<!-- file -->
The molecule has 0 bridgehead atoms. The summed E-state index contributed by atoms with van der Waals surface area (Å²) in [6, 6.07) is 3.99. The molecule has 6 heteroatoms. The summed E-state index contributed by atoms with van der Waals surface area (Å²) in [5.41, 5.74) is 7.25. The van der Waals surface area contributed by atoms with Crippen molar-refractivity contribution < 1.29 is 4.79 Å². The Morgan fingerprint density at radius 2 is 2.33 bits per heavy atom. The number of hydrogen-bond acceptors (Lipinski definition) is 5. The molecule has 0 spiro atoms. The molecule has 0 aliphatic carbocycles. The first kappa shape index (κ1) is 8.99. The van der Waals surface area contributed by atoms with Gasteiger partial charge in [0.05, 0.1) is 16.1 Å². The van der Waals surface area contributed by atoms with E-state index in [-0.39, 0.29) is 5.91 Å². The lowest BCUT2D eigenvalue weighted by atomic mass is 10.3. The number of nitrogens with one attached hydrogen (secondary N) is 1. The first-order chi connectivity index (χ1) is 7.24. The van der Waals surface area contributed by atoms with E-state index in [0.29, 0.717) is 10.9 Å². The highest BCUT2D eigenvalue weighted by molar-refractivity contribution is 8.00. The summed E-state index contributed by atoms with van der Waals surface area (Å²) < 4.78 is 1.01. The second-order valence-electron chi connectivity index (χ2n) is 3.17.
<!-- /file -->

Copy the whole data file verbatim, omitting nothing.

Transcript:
The molecule has 0 bridgehead atoms. The summed E-state index contributed by atoms with van der Waals surface area (Å²) in [6, 6.07) is 3.99. The molecule has 6 heteroatoms. The summed E-state index contributed by atoms with van der Waals surface area (Å²) in [5.41, 5.74) is 7.25. The van der Waals surface area contributed by atoms with Crippen molar-refractivity contribution < 1.29 is 4.79 Å². The Morgan fingerprint density at radius 2 is 2.33 bits per heavy atom. The number of hydrogen-bond acceptors (Lipinski definition) is 5. The molecule has 0 spiro atoms. The molecule has 0 aliphatic carbocycles. The first kappa shape index (κ1) is 8.99. The van der Waals surface area contributed by atoms with Gasteiger partial charge in [0.05, 0.1) is 16.1 Å². The van der Waals surface area contributed by atoms with E-state index in [-0.39, 0.29) is 5.91 Å². The lowest BCUT2D eigenvalue weighted by atomic mass is 10.3. The number of nitrogens with one attached hydrogen (secondary N) is 1. The first-order chi connectivity index (χ1) is 7.24. The van der Waals surface area contributed by atoms with E-state index in [0.29, 0.717) is 10.9 Å². The highest BCUT2D eigenvalue weighted by molar-refractivity contribution is 8.00. The summed E-state index contributed by atoms with van der Waals surface area (Å²) < 4.78 is 1.01. The second-order valence-electron chi connectivity index (χ2n) is 3.17.